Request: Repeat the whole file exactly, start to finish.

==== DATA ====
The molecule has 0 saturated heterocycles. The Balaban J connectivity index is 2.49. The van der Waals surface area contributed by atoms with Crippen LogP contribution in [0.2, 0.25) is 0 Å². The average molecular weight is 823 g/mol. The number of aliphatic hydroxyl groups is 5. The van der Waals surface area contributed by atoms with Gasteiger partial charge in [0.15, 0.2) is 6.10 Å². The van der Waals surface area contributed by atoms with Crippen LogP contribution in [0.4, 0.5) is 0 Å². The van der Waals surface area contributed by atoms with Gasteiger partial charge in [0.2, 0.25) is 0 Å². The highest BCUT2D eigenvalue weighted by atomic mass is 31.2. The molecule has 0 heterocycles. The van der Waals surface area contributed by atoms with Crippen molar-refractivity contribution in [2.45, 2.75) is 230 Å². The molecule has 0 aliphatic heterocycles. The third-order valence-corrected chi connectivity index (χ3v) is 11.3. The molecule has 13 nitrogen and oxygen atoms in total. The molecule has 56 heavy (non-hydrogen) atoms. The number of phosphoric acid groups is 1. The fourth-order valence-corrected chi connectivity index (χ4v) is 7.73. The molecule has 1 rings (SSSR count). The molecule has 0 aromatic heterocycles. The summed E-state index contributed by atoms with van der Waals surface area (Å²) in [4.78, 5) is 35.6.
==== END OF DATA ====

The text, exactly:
The molecule has 0 saturated heterocycles. The Balaban J connectivity index is 2.49. The van der Waals surface area contributed by atoms with Crippen LogP contribution in [0.2, 0.25) is 0 Å². The average molecular weight is 823 g/mol. The number of aliphatic hydroxyl groups is 5. The van der Waals surface area contributed by atoms with Gasteiger partial charge in [0.15, 0.2) is 6.10 Å². The van der Waals surface area contributed by atoms with Crippen LogP contribution in [0.4, 0.5) is 0 Å². The van der Waals surface area contributed by atoms with Gasteiger partial charge in [0.2, 0.25) is 0 Å². The highest BCUT2D eigenvalue weighted by atomic mass is 31.2. The molecule has 0 heterocycles. The van der Waals surface area contributed by atoms with Crippen molar-refractivity contribution in [2.45, 2.75) is 230 Å². The molecule has 0 aliphatic heterocycles. The third-order valence-corrected chi connectivity index (χ3v) is 11.3. The molecule has 13 nitrogen and oxygen atoms in total. The molecule has 56 heavy (non-hydrogen) atoms. The number of phosphoric acid groups is 1. The fourth-order valence-corrected chi connectivity index (χ4v) is 7.73. The molecule has 1 rings (SSSR count). The molecule has 0 aromatic heterocycles. The summed E-state index contributed by atoms with van der Waals surface area (Å²) in [4.78, 5) is 35.6.